In the lead up to Super Bowl 50 between the Carolina Panthers and Denver Broncos, The Sports Daily will be remembering some of the most iconic moments and players from Super Bowl history.
Our series starts with the longest plays in the impressive history of the NFL’s biggest game:
Longest Pass: Jake Delhomme to Muhsin Muhammad, Carolina Panthers (85 yards)
Jake Delhomme is widely remembered for his playoff meltdown in Jan. of 2009, when he threw five interceptions and the No. 1 seeded Panthers lost to the Arizona Cardinals in the NFC Divisional Round. But he’s also owner of the longest touchdown pass in Super Bowl history.
Delhomme gave the Panthers their first lead of Super Bowl XXXVIII when he bought time to his left and found Muhsin Muhammad behind the Patriots’ coverage for an 85-yard score—breaking the record previously held by Brett Favre and Antonio Freeman (81). Carolina took the lead, 22-21, but eventually lost to New England on an Adam Vinatieri field goal with four seconds left.
Longest Run: Willie Parker, Pittsburgh Steelers (75 yards)
Once one of the fastest running backs in the NFL, Willie Parker used his electrifying speed to give the Steelers a comfortable cushion early in the second half of Pittsburgh’s Super XL win over the Seattle Seahawks.
On the second play of the third quarter, Parker took a handoff from Ben Roethlisberger, made one cut back to his left and sprinted the rest of the way to the end zone for six points. The play covered 75 yards and gave the Steelers a 14-3 lead. Parker finished with a team-high 93 yards rushing, helping Jerome “The Bus” Bettis get his first and only Super Bowl ring.
Longest Interception Return: James Harrison, Pittsburgh Steelers (100 yards)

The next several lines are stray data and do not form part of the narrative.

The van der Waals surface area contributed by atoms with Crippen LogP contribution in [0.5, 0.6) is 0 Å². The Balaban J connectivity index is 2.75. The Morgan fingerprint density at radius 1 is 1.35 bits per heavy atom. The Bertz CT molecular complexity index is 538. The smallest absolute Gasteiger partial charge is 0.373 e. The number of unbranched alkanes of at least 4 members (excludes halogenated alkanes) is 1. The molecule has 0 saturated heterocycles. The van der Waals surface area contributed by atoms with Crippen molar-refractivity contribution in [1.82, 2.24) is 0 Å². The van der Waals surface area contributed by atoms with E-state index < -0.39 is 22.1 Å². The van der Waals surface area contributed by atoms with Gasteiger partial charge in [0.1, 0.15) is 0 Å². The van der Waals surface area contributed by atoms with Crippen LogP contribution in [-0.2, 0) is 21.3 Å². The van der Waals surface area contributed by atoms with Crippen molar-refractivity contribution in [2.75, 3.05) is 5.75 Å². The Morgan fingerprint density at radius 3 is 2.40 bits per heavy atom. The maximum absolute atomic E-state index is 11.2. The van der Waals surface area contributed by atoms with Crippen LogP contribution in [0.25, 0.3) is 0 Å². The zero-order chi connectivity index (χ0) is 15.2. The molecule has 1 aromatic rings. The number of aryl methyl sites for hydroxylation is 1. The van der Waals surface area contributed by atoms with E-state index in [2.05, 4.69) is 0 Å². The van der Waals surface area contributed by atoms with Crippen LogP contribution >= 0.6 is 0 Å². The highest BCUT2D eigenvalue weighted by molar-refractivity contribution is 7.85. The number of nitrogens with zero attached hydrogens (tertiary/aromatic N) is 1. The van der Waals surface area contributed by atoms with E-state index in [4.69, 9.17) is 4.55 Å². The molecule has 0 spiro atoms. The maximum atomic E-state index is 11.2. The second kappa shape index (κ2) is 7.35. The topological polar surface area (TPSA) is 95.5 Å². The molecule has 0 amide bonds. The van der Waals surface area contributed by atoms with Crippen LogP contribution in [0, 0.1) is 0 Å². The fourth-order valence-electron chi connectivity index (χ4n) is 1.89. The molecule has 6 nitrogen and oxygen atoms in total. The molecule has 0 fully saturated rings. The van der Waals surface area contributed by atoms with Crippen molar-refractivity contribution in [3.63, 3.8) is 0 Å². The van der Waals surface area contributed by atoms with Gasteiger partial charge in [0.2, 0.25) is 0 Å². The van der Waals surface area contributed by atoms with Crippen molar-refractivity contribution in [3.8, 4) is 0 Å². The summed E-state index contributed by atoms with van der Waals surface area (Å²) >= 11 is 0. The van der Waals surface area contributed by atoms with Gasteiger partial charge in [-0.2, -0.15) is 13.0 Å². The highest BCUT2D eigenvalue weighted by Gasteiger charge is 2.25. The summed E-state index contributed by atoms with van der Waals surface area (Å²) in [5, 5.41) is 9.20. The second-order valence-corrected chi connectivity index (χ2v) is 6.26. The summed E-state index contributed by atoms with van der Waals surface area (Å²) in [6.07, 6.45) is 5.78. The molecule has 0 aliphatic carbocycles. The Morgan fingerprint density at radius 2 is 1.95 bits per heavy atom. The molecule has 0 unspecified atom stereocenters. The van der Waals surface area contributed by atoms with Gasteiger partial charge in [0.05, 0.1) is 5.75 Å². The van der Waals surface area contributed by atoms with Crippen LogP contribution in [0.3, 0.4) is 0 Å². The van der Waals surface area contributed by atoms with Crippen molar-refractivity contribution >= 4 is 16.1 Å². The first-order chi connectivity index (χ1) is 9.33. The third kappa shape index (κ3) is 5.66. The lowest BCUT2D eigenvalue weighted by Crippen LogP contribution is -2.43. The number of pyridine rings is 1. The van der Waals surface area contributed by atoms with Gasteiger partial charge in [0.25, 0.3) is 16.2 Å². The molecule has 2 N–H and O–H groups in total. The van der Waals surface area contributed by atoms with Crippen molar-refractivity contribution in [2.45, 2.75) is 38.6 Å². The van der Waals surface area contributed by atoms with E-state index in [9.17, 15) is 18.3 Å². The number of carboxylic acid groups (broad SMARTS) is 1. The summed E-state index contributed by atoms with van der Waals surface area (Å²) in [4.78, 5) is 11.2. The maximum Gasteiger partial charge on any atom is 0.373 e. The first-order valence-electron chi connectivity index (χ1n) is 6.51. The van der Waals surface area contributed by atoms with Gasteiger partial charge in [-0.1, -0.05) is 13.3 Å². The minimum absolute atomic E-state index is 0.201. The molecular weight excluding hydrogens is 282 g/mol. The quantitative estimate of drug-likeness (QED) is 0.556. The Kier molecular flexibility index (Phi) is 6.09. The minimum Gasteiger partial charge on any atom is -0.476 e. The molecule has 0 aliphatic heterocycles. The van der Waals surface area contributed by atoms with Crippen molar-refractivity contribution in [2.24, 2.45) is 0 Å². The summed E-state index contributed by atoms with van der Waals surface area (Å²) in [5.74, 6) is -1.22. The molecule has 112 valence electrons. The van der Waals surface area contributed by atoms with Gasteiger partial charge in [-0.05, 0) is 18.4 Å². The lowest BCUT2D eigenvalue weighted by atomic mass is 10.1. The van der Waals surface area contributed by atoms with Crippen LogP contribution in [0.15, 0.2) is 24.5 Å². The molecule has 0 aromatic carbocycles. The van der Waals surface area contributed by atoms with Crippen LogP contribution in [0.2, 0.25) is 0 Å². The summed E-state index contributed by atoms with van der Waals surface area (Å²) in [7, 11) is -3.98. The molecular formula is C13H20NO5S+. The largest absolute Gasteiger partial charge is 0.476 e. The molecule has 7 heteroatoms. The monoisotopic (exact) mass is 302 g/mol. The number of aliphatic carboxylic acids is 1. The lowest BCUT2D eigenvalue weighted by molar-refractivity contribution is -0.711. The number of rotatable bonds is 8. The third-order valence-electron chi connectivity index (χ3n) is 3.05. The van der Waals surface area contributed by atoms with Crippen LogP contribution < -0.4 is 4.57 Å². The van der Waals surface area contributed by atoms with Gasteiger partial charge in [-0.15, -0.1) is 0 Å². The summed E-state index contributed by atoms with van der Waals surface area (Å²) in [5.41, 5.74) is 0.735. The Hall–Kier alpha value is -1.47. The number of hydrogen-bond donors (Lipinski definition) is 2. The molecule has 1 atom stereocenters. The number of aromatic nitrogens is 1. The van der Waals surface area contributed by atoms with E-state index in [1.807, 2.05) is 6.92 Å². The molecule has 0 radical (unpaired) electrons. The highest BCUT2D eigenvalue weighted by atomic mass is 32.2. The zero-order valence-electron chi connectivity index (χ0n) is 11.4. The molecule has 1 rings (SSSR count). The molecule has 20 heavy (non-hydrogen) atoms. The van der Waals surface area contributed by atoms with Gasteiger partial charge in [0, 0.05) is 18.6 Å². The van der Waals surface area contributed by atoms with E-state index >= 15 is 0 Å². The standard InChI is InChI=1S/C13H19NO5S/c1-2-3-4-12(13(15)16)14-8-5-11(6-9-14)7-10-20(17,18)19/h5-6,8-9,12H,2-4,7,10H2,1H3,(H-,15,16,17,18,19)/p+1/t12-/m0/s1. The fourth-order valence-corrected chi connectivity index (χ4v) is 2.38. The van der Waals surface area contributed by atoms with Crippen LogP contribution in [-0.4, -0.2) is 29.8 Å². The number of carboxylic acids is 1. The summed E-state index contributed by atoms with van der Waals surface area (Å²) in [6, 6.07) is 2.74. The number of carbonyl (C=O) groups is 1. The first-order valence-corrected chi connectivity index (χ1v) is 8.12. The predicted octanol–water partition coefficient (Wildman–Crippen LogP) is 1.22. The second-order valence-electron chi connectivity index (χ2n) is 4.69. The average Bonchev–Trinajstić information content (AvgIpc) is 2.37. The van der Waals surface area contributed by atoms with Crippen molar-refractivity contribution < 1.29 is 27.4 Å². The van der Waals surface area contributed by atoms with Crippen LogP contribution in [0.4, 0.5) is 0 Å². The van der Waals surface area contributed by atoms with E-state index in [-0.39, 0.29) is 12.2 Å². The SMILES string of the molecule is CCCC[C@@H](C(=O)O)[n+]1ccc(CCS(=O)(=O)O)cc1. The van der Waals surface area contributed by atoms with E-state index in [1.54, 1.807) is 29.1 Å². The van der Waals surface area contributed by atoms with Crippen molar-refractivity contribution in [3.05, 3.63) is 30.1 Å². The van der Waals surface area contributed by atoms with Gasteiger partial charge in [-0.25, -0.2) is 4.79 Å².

Three years after Parker’s long run helped the Steelers win a Super Bowl, James Harrison’s pick-six as the first half expired paved the way for a return of the Lombardi Trophy to Pittsburgh. Kurt Warner and the Arizona Cardinals were driving for the go-ahead points of Super Bowl XLIII, but Harrison stepped in from of Warner’s pass at the goal line and returned the interception 100 yards for a touchdown.
The 275-pound linebacker rumbled through tacklers and only just found the end zone with zero time left on the second quarter clock. The stunning score gave Pittsburgh a 17-7 lead at half time, and the Steelers would eventually hold on thanks to some late-game heroics from Ben Roethlisberger and Santonio Holmes.
Longest Fumble Return: Leon Lett, Dallas Cowboys (64)
Remember this iconic play? Lett would rather forget it, but his scoop and near-score still stands as the longest fumble return in Super Bowl history. With the Cowboys drilling the Bills late in Super Bowl XXVII, Lett picked up a fumble from Buffalo quarterback Frank Reich and began high-tailing toward the end zone.
He looked destined to score, but the big defensive lineman celebrated a little too soon. Bills receiver Don Beebe raced up behind him and knocked the ball away before Lett crossed the goal line, and a potential touchdown for the Cowboys turned into nothing more than a touchback. While Dallas still won by a 52-17 margin, Super Bowl XXVII is now remembered more for Lett’s mistake and Beebe’s hustle than anything else.
Longest Kickoff Return: Jacoby Jones, Baltimore Ravens (108)
Jacoby Jones established one of the more difficult Super Bowl records to break when he received David Akers’ second-half kickoff of Super Bowl XLVII and raced 108 yards for a touchdown.
The score gave the Ravens a 28-7 lead over the 49ers. Shortly into San Francisco’s ensuing drive, the power went out in the Superdome. You could say Jones’ return really sucked the life out of the building. Terrible puns aside, his 108-yard return figures to stand in the Super Bowl record books for a long time.
Longest Punt Return: John Taylor, San Francisco 49ers (45)
Here’s some useless trivia knowledge for you: There’s never been a punt return for a touchdown in Super Bowl history. In fact, there’s only been one return over 40 yards, and it came via John Taylor, who produced a 45-yard return during San Francisco’s win over the Bengals in Super Bowl XXIII.
The return actually came on a play where Taylor misread the punt, which sailed well over his head. He fielded the ball at his own 9-yard line and made up the lost yardage with a long return. Maybe Ted Ginn or Jordan Norwood—the likely punt returners in Super Bowl 50—will finally provide a touchdown.